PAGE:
Cancer Patients Still Need Human Connection During COVID-19

NEW YORK (Reuters Health) - As social-distancing guidelines continue during the pandemic, cancer patients need quality care and ongoing connection with others, oncologists say in a pair of new editorials.

Many patients have felt particularly isolated in recent months, especially because friends and family may not be able to travel with them to appointments, the authors write in JAMA Oncology.

"Though most of us understand the necessity for social distancing, the pandemic has certainly shed new light on how valuable face-to-face human interaction can be," said Dr. Kiri Cook, who co-authored one of the pieces and directs radiation-medicine research at Oregon Health and Science University in Portland.

The pandemic has affected mental health worldwide, with increases in anxiety, depression, stress, insomnia and fear, she said, which has exacerbated the psychological distress that cancer patients already feel.

"For people with cancer in particular, a strong connection with their treatment team can even be therapeutic in the way it decreases anxiety and promotes adherence to treatment," she told Reuters Health by email.

Dr. Cook and co-author Dr. Jenna Kahn, also at OHSU’s radiation-medicine department, write about the delicate balance between minimizing patients' contact with the healthcare system and potential COVID-19 exposure, providing quality care and helping patients to feel less isolation as they go through treatment this year.

In-person visits, for instance, are often limited to the cancer patients themselves, and family and friends often aren't allowed to be there to offer support as patients receive information about their diagnosis, adverse effects of treatment or changes in the treatment plan.

During those appointments, doctors and patients sit far apart in a large room and wear masks, and it's more difficult to establish a rapport, provide emotional support or show facial expressions.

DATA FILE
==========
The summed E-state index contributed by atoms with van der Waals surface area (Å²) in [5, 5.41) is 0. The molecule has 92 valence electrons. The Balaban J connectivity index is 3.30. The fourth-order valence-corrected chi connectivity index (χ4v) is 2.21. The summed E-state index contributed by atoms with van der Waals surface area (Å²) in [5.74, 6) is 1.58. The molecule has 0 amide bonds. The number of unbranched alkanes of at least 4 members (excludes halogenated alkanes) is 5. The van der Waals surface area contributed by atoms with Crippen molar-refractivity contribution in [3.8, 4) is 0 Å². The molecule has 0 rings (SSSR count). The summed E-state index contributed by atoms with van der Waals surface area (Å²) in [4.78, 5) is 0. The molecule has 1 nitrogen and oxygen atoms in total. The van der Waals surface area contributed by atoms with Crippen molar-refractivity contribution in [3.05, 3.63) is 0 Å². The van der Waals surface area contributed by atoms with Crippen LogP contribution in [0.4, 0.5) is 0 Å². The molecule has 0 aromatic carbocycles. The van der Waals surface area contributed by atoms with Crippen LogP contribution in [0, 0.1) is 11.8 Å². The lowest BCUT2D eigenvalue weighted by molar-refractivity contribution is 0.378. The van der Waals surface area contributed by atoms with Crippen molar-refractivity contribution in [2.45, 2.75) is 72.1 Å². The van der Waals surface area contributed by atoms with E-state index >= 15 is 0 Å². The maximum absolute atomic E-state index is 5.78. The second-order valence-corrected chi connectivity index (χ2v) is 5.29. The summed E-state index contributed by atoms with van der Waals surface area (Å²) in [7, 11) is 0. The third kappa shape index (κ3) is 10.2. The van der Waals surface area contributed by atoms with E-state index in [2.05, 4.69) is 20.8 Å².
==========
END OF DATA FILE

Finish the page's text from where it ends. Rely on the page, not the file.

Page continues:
Virtual appointments can help in some cases, but chemotherapy and radiation treatments must be done in person. In recent weeks, Drs. Cook and Kahn have seen a dramatic increase in distress among patients, including concerns about their immune system, their risk of contracting the virus, the well-being of their loved ones, feelings of isolation and whether their cancer can be managed properly at this time.

They suggest several strategies for helping patients and recommend spending extra time on virtual or phone visits to talk about anxieties and concerns. Doctors should validate and normalize their patients' concerns and share concrete information, when possible. They can also check in more often, offer to hold conference calls with family members and tell patients about virtual support groups that may be helpful.

"We are all having a hard time with this, and that's okay," Dr. Cook said. "The important thing is to continue to help each other through this time. Sharing a bit more of ourselves with our patients is a good place to start."

Managing difficult news, grief and loss also requires careful consideration during the pandemic, said Dr. Hanna Sanoff of the University of North Carolina at Chapel Hill. Dr. Sanoff, a gastrointestinal oncologist, writes about the difficulties of terminal disease and end-of-life care in a separate perspective article in JAMA Oncology.

"We don't treat cancer in petri dishes. We treat it in people,"

"We don't treat cancer in petri dishes. We treat it in people," she told Reuters Health by email. "For the 'best' treatment to actually be the best, it has to fit with each individual patient's values, their hopes and their wishes for their life."

Dr. Sanoff describes a video visit with a patient, where she acknowledged the inadequacy of virtual interactions and then shared the news of her patient's pancreatic-cancer progression. She saw grief overtake her patient and the patient's spouse, and she felt at a loss for words. In person, she would have hugged them and comforted them, but from afar, she could only offer words of support.

At the same time, virtual visits have allowed Dr. Sanoff to ask about other types of distress, such as financial strain and food insecurity, and she's scheduling more frequent visits to talk with patients. She also suggests being open about the struggles of virtual communication and encouraging laughter whenever possible.

"Outside of the terrible strain we see with COVID itself, other diseases haven't gone away," she said. "Cancer treatment matters, and cancer patients matter."

SOURCE: and JAMA Oncology, online July 23, 2020.




This article was written by Carolyn Crist from Reuters and was legally licensed through the Industry Dive publisher network. Please direct all licensing questions to [email protected].


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